It suddenly doth break its sparkling crust.

What moves that man is when the blind bat taps
His window when he sits alone at night;
Or when the small bird sounds like some great beast
Among the dead, dry leaves so frail and light.

Or when the moths on his night-pillow beat
Such heavy blows he fears they’ll break his bones;
Or when a mouse inside the papered walls,
Comes like a tiger crunching through the stones.

William Henry Davies

W. H. Davies is one of my absolute favourite poets – a master of description. I hope you enjoyed this poem!

Best wishes

Lis Goodwin, your voice coach

Three Tongue Twisters!

These are great fun!

Something in a thirty-acre thermal thicket of thorns and thistles thumped and thundered threatening the three-D thoughts of Matthew the thug – although, theatrically, it was only the thirteen-thousand thistles and thorns through the underneath of his thigh that the thirty year old thug thought of that morning.

by Meaghan Desbiens

There was a fisherman named Fisher
who fished for some fish in a fissure.
Till a fish with a grin,
pulled the fisherman in.
Now they’re fishing the fissure for Fisher.

Betty Botter bought some butter but, said she, the butter’s bitter.
If I put it in my batter, it will make my batter bitter.
But a bit of better butter will make my bitter batter better.
So she bought some better butter, better than the bitter butter,
put it in her bitter batter, made her bitter batter better.
So ‘t was better Betty Botter bought some better butter.


What do you think? They certainly get you paying attention! You can find lots more here: Click!

Do you have a favourite? Share it in the comments!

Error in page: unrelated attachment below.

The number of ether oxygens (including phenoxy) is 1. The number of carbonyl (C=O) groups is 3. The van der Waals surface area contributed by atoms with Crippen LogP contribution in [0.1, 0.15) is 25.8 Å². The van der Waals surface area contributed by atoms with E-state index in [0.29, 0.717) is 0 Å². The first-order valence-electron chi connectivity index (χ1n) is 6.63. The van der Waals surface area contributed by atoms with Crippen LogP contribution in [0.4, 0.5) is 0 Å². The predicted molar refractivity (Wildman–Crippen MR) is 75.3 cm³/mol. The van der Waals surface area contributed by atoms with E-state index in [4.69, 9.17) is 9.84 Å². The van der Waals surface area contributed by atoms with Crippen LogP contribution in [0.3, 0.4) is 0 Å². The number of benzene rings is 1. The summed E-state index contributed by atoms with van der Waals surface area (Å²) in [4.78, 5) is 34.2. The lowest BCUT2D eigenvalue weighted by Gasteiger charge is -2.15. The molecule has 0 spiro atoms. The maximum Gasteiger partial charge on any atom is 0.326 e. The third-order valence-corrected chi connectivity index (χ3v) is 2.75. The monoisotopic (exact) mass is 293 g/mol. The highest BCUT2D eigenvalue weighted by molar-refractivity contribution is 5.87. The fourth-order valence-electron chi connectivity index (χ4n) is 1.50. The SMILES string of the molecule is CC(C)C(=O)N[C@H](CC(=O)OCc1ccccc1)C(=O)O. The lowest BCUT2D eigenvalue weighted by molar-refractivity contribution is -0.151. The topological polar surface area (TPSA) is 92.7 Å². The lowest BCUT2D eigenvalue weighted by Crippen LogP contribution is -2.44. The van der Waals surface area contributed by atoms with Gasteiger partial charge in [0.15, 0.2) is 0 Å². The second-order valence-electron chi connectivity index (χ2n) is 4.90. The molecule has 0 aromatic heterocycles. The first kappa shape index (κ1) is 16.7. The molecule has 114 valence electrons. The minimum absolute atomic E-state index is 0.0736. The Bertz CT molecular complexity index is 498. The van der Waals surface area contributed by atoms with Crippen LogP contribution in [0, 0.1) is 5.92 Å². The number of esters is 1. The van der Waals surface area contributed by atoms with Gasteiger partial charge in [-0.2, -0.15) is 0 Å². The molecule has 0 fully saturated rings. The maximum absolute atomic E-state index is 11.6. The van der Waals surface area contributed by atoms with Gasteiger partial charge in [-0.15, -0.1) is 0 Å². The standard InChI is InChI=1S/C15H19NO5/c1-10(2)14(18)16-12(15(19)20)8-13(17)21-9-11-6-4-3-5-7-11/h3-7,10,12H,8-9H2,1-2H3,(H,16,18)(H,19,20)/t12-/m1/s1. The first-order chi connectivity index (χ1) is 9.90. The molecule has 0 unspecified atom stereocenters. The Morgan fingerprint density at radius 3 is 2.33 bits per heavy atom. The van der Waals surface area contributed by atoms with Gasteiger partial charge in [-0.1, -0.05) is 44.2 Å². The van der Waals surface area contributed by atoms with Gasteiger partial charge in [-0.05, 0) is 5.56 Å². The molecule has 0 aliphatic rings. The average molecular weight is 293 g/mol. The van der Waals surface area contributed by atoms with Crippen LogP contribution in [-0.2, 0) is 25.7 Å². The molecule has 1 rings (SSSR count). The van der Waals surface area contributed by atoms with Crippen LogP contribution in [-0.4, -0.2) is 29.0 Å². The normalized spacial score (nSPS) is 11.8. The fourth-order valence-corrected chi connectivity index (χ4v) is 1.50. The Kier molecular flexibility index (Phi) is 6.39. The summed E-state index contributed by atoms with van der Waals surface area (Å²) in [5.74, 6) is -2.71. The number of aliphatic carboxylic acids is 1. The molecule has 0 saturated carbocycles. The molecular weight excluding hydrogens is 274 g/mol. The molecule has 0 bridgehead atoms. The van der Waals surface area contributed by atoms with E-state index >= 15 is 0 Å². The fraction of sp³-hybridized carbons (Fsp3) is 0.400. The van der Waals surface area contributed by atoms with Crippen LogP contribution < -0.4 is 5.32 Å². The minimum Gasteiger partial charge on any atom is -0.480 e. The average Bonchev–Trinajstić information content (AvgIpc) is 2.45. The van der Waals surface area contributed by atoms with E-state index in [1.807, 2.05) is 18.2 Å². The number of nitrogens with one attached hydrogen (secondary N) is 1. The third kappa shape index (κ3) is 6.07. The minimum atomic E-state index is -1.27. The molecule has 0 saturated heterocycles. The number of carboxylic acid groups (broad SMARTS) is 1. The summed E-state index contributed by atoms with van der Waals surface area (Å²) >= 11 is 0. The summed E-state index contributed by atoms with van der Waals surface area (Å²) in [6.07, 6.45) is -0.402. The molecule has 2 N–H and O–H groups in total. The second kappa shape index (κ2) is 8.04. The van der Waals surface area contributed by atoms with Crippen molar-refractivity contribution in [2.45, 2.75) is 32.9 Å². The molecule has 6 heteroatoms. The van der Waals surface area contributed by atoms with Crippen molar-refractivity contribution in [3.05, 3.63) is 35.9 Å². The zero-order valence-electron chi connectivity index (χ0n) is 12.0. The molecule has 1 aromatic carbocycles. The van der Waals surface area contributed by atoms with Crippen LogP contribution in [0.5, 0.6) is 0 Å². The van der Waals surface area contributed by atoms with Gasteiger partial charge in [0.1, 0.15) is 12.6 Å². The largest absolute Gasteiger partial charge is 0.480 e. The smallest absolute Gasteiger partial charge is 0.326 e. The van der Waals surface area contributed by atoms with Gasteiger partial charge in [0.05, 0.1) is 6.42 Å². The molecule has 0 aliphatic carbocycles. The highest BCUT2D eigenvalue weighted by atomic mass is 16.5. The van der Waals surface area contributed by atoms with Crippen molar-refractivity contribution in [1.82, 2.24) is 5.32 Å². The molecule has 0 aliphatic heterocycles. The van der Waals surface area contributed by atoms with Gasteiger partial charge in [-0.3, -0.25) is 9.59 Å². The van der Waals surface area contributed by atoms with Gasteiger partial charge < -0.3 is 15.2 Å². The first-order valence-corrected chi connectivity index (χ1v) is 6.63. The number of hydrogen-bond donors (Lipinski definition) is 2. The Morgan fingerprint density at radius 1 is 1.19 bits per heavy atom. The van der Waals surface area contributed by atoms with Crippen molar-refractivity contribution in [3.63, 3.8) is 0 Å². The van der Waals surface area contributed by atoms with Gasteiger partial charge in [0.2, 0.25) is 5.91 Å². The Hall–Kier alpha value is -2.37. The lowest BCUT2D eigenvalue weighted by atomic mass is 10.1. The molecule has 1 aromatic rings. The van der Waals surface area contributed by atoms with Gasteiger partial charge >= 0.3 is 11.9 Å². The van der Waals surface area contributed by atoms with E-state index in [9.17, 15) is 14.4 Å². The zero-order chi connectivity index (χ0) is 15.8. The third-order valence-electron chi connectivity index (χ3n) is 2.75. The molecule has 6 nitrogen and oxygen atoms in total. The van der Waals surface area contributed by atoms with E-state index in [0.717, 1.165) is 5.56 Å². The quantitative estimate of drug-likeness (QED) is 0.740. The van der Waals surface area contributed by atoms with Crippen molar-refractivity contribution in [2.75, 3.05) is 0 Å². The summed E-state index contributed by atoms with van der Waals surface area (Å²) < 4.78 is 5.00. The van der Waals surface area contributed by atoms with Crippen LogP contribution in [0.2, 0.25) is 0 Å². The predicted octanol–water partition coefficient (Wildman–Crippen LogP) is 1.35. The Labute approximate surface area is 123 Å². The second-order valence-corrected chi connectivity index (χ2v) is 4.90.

Best wishes

Lis Goodwin, your voice coach

More About People – a poem by Ogden Nash

When people aren’t asking questions

They’re making suggestions

And when they’re not doing one of those

They’re either looking over your shoulder or stepping on your toes

And then as if that weren’t enough to annoy you

They employ you.

Anybody at leisure

Incurs everybody’s displeasure.

It seems to be very irking

To people at work to see other people not working,

So they tell you that work is wonderful medicine,

Just look at Firestone and Ford and Edison,

And they lecture you till they’re out of breath or something

And then if you don’t succumb they starve you to death or something.

All of which results in a nasty quirk:

That if you don’t want to work you have to work to earn enough money so that you won’t have to work.

Ogden Nash

This poem is kind of true! The world of work might not be much fun for many, but I think one of the greatest endeavours in life is to find work which you enjoy.


When we love what we do, we give it our all, and enjoy simply doing a job well.

Best wishes

Lis Goodwin, your voice coach

Quickstep – a poem by A. S. J. Tessimond


Acknowledge the drum’s whisper.
Yield to its velvet
Nudge. Cut a slow air-
Curve. Then dip (hip to hip):
Sway, swing, pedantically
Poise. Now recover,
Converting the coda
To prelude of sway-swing-
The drum-crack’s alacrity –
Acrid exactitude –
Catch it, then slacken,
Then catch as cat catches
Rat. Trace your graph:
Loop, ellipse. Skirt an air-wall